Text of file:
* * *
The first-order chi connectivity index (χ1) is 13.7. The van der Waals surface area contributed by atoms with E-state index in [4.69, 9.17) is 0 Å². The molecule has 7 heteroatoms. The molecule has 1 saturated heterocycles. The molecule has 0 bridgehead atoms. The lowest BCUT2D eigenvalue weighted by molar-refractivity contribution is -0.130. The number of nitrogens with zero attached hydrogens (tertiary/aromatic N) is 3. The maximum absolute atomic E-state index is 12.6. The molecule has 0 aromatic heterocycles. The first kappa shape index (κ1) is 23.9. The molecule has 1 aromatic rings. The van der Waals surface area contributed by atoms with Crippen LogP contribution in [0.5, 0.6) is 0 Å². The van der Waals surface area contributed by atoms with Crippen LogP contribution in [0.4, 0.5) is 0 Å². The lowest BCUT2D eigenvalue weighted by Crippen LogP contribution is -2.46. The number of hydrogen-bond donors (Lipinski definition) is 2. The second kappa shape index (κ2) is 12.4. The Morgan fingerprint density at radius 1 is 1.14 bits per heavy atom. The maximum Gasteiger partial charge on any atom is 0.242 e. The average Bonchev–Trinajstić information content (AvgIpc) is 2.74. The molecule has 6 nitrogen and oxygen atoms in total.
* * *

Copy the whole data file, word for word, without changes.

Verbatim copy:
The first-order chi connectivity index (χ1) is 13.7. The van der Waals surface area contributed by atoms with E-state index in [4.69, 9.17) is 0 Å². The molecule has 7 heteroatoms. The molecule has 1 saturated heterocycles. The molecule has 0 bridgehead atoms. The lowest BCUT2D eigenvalue weighted by molar-refractivity contribution is -0.130. The number of nitrogens with zero attached hydrogens (tertiary/aromatic N) is 3. The maximum absolute atomic E-state index is 12.6. The molecule has 0 aromatic heterocycles. The first kappa shape index (κ1) is 23.9. The molecule has 1 aromatic rings. The van der Waals surface area contributed by atoms with Crippen LogP contribution in [0.5, 0.6) is 0 Å². The van der Waals surface area contributed by atoms with Crippen LogP contribution in [0.4, 0.5) is 0 Å². The lowest BCUT2D eigenvalue weighted by Crippen LogP contribution is -2.46. The number of hydrogen-bond donors (Lipinski definition) is 2. The second kappa shape index (κ2) is 12.4. The Morgan fingerprint density at radius 1 is 1.14 bits per heavy atom. The maximum Gasteiger partial charge on any atom is 0.242 e. The average Bonchev–Trinajstić information content (AvgIpc) is 2.74. The molecule has 6 nitrogen and oxygen atoms in total.